This pattern is used to maintain the data consistency and business integrity of a system with dispersed data sources in the case of a processing failure. The Data Integrity pattern is also known as the Transactional Service pattern and the Atomic Service Transactions.

Context and problem

Integration applications typically process data from disparate data sources such as a relational database, key-value store, message queue, or file system. Maintaining data integrity in an environment where each data source has a different transaction model can be challenging. If a service has to mutate two or more data sources, there is a chance that these data sources will get out of sync in the case of a failure of the mutating service.

Forces and solution

Depending on the data consistency requirements, there are different approaches for dealing with failure scenarios:

  • Some systems do not offer transactional behavior at all. The data consistency has to be ensured through additional mechanisms such as:

    • Data locking before modifying.
    • Committing changes when the operation completes successfully.
    • The undoing modifications when there are failures.
  • All changes in a strongly consistent system are atomic (indivisible), consistent, isolated, and durable (ACID). This model relies on using locks within a single data source and impacts the availability and scalability of the system. If a service has to modify multiple data sources, it has to be wrapped in a global transaction, and then this transaction will ensure that either all changes are successful or that no changes are carried out.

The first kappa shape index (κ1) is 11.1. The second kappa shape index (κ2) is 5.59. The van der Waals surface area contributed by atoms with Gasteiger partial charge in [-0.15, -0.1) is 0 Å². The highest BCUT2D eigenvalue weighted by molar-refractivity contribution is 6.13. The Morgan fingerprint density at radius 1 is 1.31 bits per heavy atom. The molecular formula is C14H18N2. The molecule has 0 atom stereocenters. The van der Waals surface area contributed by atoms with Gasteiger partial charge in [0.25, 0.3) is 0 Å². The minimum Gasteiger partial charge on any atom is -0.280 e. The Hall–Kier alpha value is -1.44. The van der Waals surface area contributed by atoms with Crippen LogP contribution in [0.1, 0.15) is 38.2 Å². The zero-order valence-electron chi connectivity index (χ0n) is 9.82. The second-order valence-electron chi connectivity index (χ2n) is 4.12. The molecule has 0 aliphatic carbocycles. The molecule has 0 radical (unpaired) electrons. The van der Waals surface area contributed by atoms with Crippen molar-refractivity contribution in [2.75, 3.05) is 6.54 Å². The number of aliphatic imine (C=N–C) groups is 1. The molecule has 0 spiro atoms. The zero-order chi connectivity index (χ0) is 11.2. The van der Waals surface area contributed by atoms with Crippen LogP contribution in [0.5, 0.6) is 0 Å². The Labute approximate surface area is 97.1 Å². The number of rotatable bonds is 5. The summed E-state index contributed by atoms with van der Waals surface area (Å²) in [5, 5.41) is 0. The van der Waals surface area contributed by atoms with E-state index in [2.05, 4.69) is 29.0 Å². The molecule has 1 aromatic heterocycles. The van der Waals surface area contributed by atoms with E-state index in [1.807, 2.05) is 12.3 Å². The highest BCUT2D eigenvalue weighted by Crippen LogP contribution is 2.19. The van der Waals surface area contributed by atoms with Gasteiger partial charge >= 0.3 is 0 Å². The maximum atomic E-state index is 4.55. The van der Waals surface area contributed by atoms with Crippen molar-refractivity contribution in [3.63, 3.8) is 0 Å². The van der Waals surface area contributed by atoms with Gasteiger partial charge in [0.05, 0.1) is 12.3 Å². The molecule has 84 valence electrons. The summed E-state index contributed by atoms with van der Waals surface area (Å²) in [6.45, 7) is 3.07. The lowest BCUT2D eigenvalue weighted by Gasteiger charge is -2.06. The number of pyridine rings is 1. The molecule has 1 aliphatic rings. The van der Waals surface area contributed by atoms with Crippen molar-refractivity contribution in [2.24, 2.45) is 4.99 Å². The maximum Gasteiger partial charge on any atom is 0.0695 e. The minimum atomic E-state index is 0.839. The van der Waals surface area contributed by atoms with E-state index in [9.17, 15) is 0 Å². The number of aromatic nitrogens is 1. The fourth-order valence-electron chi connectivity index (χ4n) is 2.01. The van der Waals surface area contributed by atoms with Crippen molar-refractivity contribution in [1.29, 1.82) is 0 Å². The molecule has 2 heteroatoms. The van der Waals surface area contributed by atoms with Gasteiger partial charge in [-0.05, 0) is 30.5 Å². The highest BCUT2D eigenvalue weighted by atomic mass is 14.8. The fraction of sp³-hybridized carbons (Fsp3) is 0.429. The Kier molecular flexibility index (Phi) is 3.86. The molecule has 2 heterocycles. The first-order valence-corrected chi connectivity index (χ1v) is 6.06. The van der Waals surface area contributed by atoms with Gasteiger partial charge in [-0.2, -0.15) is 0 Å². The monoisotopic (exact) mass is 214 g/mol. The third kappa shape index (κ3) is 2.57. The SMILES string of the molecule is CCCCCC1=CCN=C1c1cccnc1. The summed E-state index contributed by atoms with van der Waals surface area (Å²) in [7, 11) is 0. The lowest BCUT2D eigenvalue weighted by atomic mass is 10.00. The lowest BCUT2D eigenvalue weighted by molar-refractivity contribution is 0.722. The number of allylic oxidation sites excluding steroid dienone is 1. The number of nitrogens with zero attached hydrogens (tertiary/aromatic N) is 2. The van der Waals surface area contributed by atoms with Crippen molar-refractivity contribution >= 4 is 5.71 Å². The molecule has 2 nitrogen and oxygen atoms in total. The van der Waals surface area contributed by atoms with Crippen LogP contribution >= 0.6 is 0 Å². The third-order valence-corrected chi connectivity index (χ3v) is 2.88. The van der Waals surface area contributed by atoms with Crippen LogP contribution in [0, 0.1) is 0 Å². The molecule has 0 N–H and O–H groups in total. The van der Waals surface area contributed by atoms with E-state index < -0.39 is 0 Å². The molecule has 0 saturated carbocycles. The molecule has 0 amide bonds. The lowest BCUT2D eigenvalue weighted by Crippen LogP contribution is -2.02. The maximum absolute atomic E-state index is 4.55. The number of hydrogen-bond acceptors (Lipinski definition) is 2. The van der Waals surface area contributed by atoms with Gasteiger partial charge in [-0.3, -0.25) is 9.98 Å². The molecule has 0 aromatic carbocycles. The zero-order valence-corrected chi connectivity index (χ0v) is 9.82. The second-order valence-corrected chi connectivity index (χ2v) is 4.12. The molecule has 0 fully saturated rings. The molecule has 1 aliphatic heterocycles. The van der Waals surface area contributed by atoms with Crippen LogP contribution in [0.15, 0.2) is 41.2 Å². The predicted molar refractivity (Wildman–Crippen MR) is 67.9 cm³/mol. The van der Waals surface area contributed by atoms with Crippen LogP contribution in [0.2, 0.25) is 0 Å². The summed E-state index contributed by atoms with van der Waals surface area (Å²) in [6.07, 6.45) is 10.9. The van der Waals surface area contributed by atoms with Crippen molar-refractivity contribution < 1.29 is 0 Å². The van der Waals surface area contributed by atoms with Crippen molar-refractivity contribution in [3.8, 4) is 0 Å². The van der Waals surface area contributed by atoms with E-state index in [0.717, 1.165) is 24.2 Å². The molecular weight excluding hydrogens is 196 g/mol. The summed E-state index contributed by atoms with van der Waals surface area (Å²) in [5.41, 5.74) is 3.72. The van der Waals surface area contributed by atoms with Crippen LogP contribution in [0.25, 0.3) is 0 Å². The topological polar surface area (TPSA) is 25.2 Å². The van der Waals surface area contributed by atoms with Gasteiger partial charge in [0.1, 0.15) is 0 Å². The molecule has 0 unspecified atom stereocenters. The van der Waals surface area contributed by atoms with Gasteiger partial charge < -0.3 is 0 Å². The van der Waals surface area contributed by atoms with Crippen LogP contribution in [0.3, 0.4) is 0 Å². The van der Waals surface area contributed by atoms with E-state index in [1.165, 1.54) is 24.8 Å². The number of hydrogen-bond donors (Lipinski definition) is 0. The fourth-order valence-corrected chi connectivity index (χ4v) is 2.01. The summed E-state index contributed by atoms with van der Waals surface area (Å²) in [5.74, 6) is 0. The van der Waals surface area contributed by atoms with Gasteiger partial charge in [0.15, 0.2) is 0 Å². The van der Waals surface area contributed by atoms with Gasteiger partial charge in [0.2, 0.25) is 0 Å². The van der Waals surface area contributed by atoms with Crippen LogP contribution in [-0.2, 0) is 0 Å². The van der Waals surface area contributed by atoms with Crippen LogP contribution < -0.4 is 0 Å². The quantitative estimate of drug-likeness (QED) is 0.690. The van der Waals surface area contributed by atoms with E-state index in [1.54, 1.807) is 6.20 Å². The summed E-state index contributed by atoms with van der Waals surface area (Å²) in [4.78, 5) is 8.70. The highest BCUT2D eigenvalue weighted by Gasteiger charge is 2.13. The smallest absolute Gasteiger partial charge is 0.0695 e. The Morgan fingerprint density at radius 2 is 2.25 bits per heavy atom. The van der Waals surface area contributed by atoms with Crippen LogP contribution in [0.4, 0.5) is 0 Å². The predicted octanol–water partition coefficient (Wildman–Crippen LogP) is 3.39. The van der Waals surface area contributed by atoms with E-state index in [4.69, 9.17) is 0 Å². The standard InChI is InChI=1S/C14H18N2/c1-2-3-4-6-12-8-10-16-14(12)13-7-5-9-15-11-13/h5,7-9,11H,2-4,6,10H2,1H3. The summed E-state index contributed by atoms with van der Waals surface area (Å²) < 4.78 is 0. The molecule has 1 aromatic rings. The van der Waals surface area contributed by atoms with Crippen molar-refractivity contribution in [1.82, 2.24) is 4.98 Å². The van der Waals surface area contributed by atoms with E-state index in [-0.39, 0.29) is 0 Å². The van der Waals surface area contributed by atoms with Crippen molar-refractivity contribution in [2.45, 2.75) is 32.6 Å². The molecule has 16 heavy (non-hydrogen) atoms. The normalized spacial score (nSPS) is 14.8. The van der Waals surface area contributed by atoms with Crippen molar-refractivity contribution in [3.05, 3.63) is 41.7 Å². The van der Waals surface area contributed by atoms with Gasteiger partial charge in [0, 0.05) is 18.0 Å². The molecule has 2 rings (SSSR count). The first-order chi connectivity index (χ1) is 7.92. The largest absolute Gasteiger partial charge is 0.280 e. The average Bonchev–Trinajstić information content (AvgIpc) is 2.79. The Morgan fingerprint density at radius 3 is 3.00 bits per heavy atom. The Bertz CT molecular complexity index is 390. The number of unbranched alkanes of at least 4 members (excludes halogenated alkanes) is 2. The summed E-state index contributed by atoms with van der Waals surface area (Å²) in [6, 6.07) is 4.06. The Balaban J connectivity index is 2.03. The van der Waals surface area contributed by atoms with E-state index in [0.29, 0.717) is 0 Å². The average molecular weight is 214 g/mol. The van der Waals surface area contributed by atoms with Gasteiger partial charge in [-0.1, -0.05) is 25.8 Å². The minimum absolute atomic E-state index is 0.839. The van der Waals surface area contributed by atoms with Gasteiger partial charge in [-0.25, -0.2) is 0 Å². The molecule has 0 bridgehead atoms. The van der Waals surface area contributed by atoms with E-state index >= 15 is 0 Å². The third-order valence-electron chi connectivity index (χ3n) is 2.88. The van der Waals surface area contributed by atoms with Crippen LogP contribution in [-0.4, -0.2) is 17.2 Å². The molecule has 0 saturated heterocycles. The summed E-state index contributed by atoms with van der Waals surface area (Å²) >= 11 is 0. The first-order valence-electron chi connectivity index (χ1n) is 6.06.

• In an eventually consistent model, the data sources are partitioned across processes, and it is impossible to use locking to ensure consistency. If a service has to modify multiple data sources, it requires additional coordination logic to guarantee the overall system integrity.

In this lesson, we will look at a nontransactional example and a few strongly consistent use cases.

The eventually consistent model will be covered later as part of the Saga pattern.


In the Camel world, the Data Integrity pattern is implemented in four different ways:

No transactions

The main goal of the Data Integrity pattern is to ensure that the data that is managed by a service is mutated and persisted according to ACID principles. The integration applications do support a variety of protocols, and not all of them support transactions. In these situations, these are used, whichever means are available for mutating data in an ACID-compliant way. Let’s look at a simple and still popular way of exchanging information, the file transfer, and its potential issues.

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